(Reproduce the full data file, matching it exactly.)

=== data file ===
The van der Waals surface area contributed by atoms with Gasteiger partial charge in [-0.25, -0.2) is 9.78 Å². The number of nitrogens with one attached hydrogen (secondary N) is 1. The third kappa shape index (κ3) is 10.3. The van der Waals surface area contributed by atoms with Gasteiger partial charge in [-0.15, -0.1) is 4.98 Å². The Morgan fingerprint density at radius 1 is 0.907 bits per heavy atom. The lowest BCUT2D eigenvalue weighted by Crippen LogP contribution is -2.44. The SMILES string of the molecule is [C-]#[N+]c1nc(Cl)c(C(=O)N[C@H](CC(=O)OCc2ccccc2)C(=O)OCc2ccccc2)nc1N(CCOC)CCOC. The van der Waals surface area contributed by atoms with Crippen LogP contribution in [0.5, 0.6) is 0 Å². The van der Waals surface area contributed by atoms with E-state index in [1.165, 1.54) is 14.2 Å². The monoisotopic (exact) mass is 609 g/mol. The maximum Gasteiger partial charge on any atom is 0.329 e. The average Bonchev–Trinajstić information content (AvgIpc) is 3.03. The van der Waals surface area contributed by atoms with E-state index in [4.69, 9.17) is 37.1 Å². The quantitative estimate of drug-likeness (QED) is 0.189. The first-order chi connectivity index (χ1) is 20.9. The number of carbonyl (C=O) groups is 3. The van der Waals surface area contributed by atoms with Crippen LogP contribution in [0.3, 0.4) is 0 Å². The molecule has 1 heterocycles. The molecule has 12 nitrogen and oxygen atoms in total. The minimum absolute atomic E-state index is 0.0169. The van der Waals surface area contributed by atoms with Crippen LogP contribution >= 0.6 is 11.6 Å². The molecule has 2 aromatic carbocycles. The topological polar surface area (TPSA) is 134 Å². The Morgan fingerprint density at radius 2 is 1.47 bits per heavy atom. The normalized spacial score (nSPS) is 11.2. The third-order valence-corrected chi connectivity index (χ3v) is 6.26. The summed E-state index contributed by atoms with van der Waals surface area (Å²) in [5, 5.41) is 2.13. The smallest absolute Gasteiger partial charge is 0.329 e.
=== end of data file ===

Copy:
The van der Waals surface area contributed by atoms with Gasteiger partial charge in [-0.25, -0.2) is 9.78 Å². The number of nitrogens with one attached hydrogen (secondary N) is 1. The third kappa shape index (κ3) is 10.3. The van der Waals surface area contributed by atoms with Gasteiger partial charge in [-0.15, -0.1) is 4.98 Å². The Morgan fingerprint density at radius 1 is 0.907 bits per heavy atom. The lowest BCUT2D eigenvalue weighted by Crippen LogP contribution is -2.44. The SMILES string of the molecule is [C-]#[N+]c1nc(Cl)c(C(=O)N[C@H](CC(=O)OCc2ccccc2)C(=O)OCc2ccccc2)nc1N(CCOC)CCOC. The van der Waals surface area contributed by atoms with Crippen LogP contribution in [0.5, 0.6) is 0 Å². The van der Waals surface area contributed by atoms with E-state index in [1.165, 1.54) is 14.2 Å². The monoisotopic (exact) mass is 609 g/mol. The maximum Gasteiger partial charge on any atom is 0.329 e. The average Bonchev–Trinajstić information content (AvgIpc) is 3.03. The van der Waals surface area contributed by atoms with E-state index in [4.69, 9.17) is 37.1 Å². The quantitative estimate of drug-likeness (QED) is 0.189. The first-order chi connectivity index (χ1) is 20.9. The number of carbonyl (C=O) groups is 3. The van der Waals surface area contributed by atoms with Crippen LogP contribution in [0.3, 0.4) is 0 Å². The molecule has 1 heterocycles. The molecule has 12 nitrogen and oxygen atoms in total. The minimum absolute atomic E-state index is 0.0169. The van der Waals surface area contributed by atoms with Crippen LogP contribution >= 0.6 is 11.6 Å². The molecule has 2 aromatic carbocycles. The topological polar surface area (TPSA) is 134 Å². The Morgan fingerprint density at radius 2 is 1.47 bits per heavy atom. The normalized spacial score (nSPS) is 11.2. The third-order valence-corrected chi connectivity index (χ3v) is 6.26. The summed E-state index contributed by atoms with van der Waals surface area (Å²) in [5, 5.41) is 2.13. The smallest absolute Gasteiger partial charge is 0.329 e.